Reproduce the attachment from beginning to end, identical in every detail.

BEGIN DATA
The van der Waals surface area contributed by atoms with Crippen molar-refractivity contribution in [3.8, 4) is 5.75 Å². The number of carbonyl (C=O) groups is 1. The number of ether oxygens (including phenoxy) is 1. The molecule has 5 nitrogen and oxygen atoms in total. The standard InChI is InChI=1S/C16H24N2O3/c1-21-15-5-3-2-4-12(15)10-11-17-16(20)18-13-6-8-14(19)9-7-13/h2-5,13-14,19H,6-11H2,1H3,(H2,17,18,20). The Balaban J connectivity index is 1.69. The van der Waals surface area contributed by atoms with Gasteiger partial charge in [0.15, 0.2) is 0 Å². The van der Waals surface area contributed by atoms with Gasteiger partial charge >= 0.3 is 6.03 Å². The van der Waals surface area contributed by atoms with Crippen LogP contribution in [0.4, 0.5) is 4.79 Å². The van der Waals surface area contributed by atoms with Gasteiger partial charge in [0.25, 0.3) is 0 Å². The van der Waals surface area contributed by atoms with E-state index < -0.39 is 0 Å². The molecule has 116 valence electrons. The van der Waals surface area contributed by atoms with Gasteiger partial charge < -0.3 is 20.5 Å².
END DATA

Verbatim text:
The van der Waals surface area contributed by atoms with Crippen molar-refractivity contribution in [3.8, 4) is 5.75 Å². The number of carbonyl (C=O) groups is 1. The number of ether oxygens (including phenoxy) is 1. The molecule has 5 nitrogen and oxygen atoms in total. The standard InChI is InChI=1S/C16H24N2O3/c1-21-15-5-3-2-4-12(15)10-11-17-16(20)18-13-6-8-14(19)9-7-13/h2-5,13-14,19H,6-11H2,1H3,(H2,17,18,20). The Balaban J connectivity index is 1.69. The van der Waals surface area contributed by atoms with Gasteiger partial charge in [0.15, 0.2) is 0 Å². The van der Waals surface area contributed by atoms with Gasteiger partial charge >= 0.3 is 6.03 Å². The van der Waals surface area contributed by atoms with Crippen LogP contribution in [0.4, 0.5) is 4.79 Å². The van der Waals surface area contributed by atoms with Gasteiger partial charge in [0.25, 0.3) is 0 Å². The van der Waals surface area contributed by atoms with E-state index < -0.39 is 0 Å². The molecule has 116 valence electrons. The van der Waals surface area contributed by atoms with Gasteiger partial charge < -0.3 is 20.5 Å².